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Just Maybe the Porsche IPO Gig Is a Bad Idea Right Now

Back on February 24, 2022, Volkswagen AG announced that an assessment would be done on the feasibility of potentially taking Porsche AG public through an initial public offering (IPO).
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Porsche AG is controlled by Volkswagen AG, the largest automaker in Europe regarding sales and the second largest in the world. Porsche SE, the holding company owned by the Porsche family, in turn, owns 31.4% of Volkswagen and also claims more than 50% of voting rights distribution.

The announcement envisaged the IPO shaping up in this way: Porsche AG shares would be divided in half with 50% being preferred shares and 50% designated as ordinary shares. Up to 25% of the preferred shares would be placed on the market in the IPO. Porsche SE would purchase 25% of the ordinary shares plus one at the placement price from Volkswagen AG's preference shares, plus a 7.5% premium.

Volkswagen AG would continue to hold a majority stake in and include Porsche AG in its financial statements.

“The Group’s Board of Management believes that a possible IPO of Porsche would be an important next step in the successfully launched transformation of Volkswagen into a vertically integrated mobility group and leading provider of software-based and emission-free mobility.”, the announcement read.

It is widely thought money raised from the IPO would help fund Volkswagen's push toward electric mobility. The spinning off of the Porsche brand could reach a valuation of 90 billion euros ($91.9 billion) and provide a huge cash windfall to Volkswagen. It was thought that Porsche would flourish existing beyond the stretch of VW's oversight that includes unions, workers' board representatives, politicians, and the Porsche and Piech families as shareholders.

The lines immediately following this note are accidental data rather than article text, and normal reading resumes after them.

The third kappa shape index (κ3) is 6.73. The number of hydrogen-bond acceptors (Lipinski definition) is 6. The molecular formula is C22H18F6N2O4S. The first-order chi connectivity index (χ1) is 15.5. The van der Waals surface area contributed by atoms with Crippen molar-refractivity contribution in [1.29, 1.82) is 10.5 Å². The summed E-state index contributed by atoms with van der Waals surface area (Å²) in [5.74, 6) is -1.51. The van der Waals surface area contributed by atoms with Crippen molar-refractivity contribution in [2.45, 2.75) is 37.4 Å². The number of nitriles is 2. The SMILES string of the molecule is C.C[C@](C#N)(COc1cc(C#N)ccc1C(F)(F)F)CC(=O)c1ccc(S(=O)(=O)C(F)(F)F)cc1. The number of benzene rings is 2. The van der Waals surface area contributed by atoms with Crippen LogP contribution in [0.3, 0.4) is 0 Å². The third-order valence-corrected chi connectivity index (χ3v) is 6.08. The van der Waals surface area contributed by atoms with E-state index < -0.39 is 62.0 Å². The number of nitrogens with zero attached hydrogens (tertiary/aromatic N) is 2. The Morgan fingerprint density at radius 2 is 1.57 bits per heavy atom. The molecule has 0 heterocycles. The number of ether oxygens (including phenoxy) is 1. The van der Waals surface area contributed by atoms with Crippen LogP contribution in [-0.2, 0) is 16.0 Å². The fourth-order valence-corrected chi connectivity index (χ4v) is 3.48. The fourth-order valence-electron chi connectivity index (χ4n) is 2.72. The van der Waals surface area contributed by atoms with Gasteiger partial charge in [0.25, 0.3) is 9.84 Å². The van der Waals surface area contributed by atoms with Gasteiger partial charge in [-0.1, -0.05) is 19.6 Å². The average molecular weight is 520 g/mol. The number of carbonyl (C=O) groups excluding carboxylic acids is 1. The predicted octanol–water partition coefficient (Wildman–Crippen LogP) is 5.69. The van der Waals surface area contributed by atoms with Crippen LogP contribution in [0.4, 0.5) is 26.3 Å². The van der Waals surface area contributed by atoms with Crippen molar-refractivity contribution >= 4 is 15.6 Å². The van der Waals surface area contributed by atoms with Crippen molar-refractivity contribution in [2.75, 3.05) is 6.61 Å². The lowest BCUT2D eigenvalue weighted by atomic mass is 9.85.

However, the announcement drew lukewarm reactions from investors concerned about Volkswagen maintaining governance over Porsche.

To make matters worse, Volkswagen abruptly fired CEO Herbert Diess back in July with the company blaming him for the software issues that delayed the launch of some Porsche, Audi, and Bentley electric vehicles. Diess was appointed CEO to navigate the company out of the Dieselgate scandal that began in 2015. He was not of Volkswagen ilk, but Volkswagen thrived under his command and reported strong first-half sales numbers just prior to him getting the ax.

The move was viewed as untimely, and unwarranted and was simply one more issue to give investors pause in getting excited about the upcoming IPO. If investors were looking for autonomy and stability within the organization as a whole, the next move would absolutely confound them.

Shortly after the departure of Diess, the Supervisory Board of Volkswagen AG appointed automotive industry veteran Oliver Blume to the position of Chairman of the Group Board of Management. The name was very familiar to those in the automotive manufacturing world; Blume had held the same position at Porsche AG since 2015!

He will not relinquish his title at Porsche AG like any savvy industry observer would expect in the wake of the potential IPO and concerns expressed by investors. Surprisingly, the Supervisory Board appointed him to lead both Volkswagen AG and Porsche AG.

While Blume knocked it out of the park in terms of leading Porsche into the electric vehicle era, the move is bad at best. Blume's presence may give Porsche a bigger voice within the VW ranks, but more likely will create division within the company when it comes to decisions on investments in new technologies and product development. The appointment of Blume to head both companies undermines the possibility of Porsche operating independently.

Regardless of how bad the optics are, it is a reach to think a chairman could successfully lead two separate entities without prejudice toward one or the other. One also has to wonder how he will adapt to going from a niche market manufacturer to a global mass-market behemoth.

At some point, the powers-that-be within the organization need to place more focus on a succession plan at Porsche before considering an IPO if they expect to achieve their valuation objective.

There is a great deal of chatter out there ranging from family demands about minimum valuations to securing anchor investments from the Middle East that reeks a bit like precarity at sea.

Either let it go and rely on the strength of the popular Porsche brand or, revisit it when the ship has been righted.

 
 
 
 
 

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